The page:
Nilusha: So actually we have to increase the carbon sequestration – carbon sink – so we have to increase the green cover in the city. So that's one of the major thing, like, we are emitting more and we have to sequester more too. Otherwise carbon dioxide concentration and greenhouse gas concentration goes up.

At the same time, not only government, we found that the residents themselves also have a responsibility to reduce the greenhouse gas emissions. Especially they can do retrofit in their existing houses, also they can go for greener energy sources, such as solar panels, if they want to have bigger houses. So it reduces the use of fossil fuel based electricity for their heating and cooling. There are some restriction for high latitude cities like Edmonton. So like sometimes temperature goes very low in the city, so sometimes heat pumps are not working. But in summer, maybe, we have to use cooling and sometimes hybrid technology helps to reduce the greenhouse gas emissions from houses.

Also we have to reduce the dependency on private vehicles, it’s also one of the major thing. Also constructing the smaller, low carbon housing, utilizing inbuilt green sources, especially the solar panels as I mentioned. Retrofitting is a big thing, also, reducing the greenhouse gas emissions.

Also we found that collective actions and community programs are likely more effective than individual actions to reduce greenhouse gas emissions because more people can engage, more residents can engage and encourage residents to adopt a sustainable lifestyle. Also more educational and awareness programs at the neighbourhood level, especially in local schools, because they are the future generation that face the effect of climate change and need to reduce greenhouse gas emissions to hold the increase global warming well below then two centigrades level as outlined by the Paris Agreement.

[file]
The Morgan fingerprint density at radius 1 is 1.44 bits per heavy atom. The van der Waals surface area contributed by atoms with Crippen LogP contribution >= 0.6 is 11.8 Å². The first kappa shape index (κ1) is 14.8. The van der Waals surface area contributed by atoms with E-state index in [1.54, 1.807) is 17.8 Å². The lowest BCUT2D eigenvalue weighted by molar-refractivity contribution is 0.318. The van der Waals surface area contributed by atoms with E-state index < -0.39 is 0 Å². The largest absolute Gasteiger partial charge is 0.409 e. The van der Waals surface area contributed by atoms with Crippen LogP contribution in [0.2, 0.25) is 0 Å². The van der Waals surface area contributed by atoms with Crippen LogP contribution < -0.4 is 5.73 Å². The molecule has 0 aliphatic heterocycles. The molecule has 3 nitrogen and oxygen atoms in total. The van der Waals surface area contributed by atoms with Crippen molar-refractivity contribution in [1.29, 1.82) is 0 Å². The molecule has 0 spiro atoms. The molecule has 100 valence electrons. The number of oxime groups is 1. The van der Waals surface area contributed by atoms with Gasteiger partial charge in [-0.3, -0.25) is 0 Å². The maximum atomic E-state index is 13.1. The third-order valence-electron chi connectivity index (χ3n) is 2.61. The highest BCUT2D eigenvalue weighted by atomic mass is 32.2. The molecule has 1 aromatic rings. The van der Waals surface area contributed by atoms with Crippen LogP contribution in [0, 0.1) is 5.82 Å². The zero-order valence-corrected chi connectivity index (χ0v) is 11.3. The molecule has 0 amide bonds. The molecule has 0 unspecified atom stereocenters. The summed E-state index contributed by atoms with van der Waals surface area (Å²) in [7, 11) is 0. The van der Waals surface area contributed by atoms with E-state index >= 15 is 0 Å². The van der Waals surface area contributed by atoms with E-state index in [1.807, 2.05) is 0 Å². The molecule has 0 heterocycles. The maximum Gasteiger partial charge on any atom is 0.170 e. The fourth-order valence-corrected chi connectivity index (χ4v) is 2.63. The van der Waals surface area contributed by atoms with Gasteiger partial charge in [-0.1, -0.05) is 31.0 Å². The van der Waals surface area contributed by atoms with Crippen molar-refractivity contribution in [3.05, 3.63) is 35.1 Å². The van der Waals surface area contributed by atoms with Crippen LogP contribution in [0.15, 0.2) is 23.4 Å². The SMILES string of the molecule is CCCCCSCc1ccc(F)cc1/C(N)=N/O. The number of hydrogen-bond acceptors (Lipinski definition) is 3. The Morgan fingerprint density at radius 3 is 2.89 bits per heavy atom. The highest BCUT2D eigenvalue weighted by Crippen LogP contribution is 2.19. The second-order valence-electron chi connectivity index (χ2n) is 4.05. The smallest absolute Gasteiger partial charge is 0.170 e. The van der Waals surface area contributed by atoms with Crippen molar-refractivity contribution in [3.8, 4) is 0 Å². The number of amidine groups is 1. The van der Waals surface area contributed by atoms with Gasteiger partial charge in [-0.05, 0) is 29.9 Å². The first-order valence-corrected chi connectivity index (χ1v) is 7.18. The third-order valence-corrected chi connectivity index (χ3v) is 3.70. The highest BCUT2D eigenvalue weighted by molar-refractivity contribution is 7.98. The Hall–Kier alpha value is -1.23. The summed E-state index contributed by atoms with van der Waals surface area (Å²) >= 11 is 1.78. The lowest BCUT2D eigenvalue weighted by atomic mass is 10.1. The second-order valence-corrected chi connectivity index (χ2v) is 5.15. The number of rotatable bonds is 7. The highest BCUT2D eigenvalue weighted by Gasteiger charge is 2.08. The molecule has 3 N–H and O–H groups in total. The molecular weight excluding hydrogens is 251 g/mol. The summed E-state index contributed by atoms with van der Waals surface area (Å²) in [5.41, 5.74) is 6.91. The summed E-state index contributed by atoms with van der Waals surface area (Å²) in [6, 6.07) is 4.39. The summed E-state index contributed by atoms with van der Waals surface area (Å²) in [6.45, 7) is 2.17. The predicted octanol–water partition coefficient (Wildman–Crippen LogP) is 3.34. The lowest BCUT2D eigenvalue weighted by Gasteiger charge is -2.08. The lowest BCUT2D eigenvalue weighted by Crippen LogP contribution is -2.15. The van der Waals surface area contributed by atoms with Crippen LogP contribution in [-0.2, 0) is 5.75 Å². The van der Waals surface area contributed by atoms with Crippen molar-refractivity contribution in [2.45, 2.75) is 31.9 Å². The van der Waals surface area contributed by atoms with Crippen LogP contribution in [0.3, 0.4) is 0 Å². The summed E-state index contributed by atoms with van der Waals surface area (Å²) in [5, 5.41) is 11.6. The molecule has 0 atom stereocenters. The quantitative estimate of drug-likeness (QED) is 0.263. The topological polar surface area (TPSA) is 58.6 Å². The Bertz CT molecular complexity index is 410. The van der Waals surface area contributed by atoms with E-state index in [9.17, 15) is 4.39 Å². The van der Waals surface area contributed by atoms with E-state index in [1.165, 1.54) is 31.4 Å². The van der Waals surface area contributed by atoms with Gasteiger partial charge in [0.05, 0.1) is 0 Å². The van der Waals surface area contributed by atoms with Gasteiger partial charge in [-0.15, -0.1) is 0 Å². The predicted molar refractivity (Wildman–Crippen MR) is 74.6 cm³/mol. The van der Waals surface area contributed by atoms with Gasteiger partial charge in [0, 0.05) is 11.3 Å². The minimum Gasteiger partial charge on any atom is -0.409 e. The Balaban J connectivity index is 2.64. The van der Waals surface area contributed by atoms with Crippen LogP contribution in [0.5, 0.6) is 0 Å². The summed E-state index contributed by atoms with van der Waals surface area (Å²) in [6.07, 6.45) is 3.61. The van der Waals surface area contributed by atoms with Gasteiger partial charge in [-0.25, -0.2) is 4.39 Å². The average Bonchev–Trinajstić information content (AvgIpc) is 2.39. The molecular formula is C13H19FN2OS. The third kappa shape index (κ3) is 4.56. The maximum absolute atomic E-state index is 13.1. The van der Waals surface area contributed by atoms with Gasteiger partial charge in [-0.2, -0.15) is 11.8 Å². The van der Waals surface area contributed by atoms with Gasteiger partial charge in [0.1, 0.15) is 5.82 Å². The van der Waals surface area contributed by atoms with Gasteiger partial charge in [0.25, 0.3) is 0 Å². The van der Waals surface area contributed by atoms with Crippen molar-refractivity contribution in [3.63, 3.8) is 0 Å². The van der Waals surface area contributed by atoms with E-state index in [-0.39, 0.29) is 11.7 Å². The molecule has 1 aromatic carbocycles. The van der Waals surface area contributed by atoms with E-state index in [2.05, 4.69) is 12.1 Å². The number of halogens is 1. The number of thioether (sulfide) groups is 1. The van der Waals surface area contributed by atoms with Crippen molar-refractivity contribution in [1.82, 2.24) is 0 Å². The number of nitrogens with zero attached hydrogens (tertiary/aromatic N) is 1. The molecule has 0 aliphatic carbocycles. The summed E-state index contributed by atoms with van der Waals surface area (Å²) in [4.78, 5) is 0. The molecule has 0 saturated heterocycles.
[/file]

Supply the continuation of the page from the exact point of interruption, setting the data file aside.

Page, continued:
Host: Absolutely. And it –  I think what you said about community is so poignant because if you're connected to a community of people who are kind of working towards this, it kind of helps hold everybody accountable, right? You're not just on your own trying to, you know, do solar and retrofitting.

Nilusha: Right, definitely. And some studies have found there is a peer effect, also. Like reducing greenhouse gas emissions when they're talking about having electric vehicles and having solar panels also can give some peer effects, also.

Host: Kind of more motivated to work for the greater good, right?

Nilusha: Right, definitely. Yeah.

Host: Okay, that makes sense. So do you have any recommendations then for future research in this field?

Nilusha: Actually in our study, also, we highlighted that we need more studies considering special – or – including embodied carbon. In this study we didn’t consider, like, how much carbon is associated with the producing building materials. And maybe we need more studies using building codes and incorporating spatial regression and some of the analysis.